The architecture of this university building in Canada has been inspired by the needs and collaborative spirit of students and their faculty
Emily Carr University of Art + Design in Vancouver has opened. The renowned 92-year-old institution relocates to the east side of downtown Vancouver from Granville Island to a purpose-built facility designed by Diamond Schmitt Architects.
This 26,700 sq m (290,000 sq ft) landmark building anchors the regeneration of an industrial zone and is a catalyst for its redevelopment and connection with the city. To engage the community of this emerging cultural and academic precinct, the campus has an open and accessible design that welcomes the public into the creative processes on display.
“The building’s design creates a multitude of places both indoors and out for informal gathering, presentation, making and remaking, which is at the heart of Emily Carr’s multidisciplinary arts learning,” said Donald Schmitt, Principal, Diamond Schmitt Architects. “The needs and collaborative spirit of students and faculty inform the fundamental principles of the architecture.”
Composed as a sequence of interconnected program areas, the building is linked by light-filled atria that create nodes of visual connection, transparency and social interaction. In this dynamic spatial environment, there is constant exposure to the full range of multidisciplinary activity and the environments in which they are produced. Wall space dedicated for the display of art and areas configured for impromptu performance and artistic experimentation create an ever-changing canvas designed to enable a high degree of collaboration among students, faculty and staff.
There are dedicated studios for advanced digital media and virtual reality design, 3D production, Health Design, Robotics, Data Visualization and Media, Communication Design, Industrial Design and Graduate Studies in all areas as well as the traditional arts of painting, sculpture, photography, illustration, drawing, print media and ceramics. “Communal space facilitates a dialogue between these digital and analogue disciplines and the multi-storey Learning Commons serves as a crossroads for exchange that connects with the full-length Concourse and the outdoors,” said project architect Ana Maria Llanos, who heads the Vancouver office of Diamond Schmitt.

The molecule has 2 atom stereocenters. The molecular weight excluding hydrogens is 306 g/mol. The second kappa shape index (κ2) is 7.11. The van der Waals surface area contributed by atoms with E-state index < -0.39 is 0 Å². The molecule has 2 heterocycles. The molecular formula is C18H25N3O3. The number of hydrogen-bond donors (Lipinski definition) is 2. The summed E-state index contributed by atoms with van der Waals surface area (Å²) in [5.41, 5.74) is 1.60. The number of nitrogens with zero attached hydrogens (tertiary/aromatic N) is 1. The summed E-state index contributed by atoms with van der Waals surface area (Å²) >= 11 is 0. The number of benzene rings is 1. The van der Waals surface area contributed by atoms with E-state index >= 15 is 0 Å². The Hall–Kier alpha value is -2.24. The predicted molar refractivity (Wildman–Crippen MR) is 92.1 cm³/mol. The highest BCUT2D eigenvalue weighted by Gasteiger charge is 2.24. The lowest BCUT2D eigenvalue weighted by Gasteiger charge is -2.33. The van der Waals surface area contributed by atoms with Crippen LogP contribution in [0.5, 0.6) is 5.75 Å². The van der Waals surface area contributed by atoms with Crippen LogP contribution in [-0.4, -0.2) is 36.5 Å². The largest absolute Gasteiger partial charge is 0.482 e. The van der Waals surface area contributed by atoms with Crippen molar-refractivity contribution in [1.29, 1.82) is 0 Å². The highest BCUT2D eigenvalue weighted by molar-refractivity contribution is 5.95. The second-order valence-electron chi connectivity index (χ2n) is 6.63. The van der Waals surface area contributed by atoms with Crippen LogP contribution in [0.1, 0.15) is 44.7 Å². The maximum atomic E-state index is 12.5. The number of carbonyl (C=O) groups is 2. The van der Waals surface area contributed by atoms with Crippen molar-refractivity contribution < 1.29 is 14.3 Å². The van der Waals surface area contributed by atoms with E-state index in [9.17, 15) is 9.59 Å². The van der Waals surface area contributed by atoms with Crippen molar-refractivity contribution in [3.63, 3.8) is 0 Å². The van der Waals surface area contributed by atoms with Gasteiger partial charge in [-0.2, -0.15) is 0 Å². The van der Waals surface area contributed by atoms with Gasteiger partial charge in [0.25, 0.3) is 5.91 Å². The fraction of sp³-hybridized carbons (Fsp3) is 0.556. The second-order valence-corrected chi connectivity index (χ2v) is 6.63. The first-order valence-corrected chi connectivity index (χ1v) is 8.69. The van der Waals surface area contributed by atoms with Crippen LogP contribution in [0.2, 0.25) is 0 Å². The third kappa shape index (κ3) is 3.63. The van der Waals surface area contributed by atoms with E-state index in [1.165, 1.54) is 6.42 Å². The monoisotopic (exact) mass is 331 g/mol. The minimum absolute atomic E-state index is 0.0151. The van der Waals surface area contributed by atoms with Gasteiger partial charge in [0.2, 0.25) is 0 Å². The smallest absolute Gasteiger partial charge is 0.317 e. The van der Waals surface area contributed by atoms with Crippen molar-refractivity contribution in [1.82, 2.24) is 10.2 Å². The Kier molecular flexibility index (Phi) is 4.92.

The building captures views of the Vancouver skyline and the Coastal Mountains from many vantage points, including terraces and workshops and the fully glazed, north facing painting and drawing studios on the fourth floor. At ground level, the transparent façade reveals sightlines into the building and highlights galleries and other public elements of the campus. A colour palette drawn from the works of the namesake British Columbia artist Emily Carr punctuates the white metal cladding. Landscaped connection links the main entrance at St. George Plaza on the west side with the Wilson Arts Plaza on the east, which has a large screen and seating to bring performance and display outdoors. In this way, the building and landscape work in concert to engage the community and enable creativity and experimentation to flourish.
“Today’s opening marks the start of a new chapter for the University on a campus designed to facilitate learning and studio practices in the major disciplines in art, media, design and graduate studies,” said Dr. Ron Burnett, President + Vice-Chancellor of Emily Carr University. “The University’s emphasis is on innovation, new ideas and new practices that add value to Canadian and BC culture, industry and the arts in general.”
This highly sustainable building incorporates an array of energy and water-saving measures to be cost-effective in operation. The flexible nature of the space makes the building easily adaptable to the evolving nature of arts disciplines. The new campus positions Emily Carr University for its second century of inspiring and creating a rich legacy of artistic endeavour for which the institution is celebrated. The team for this Public Private Partnership (P3) includes Chernoff Thompson Architects, the Government of British Columbia and Ellis Don Construction Company.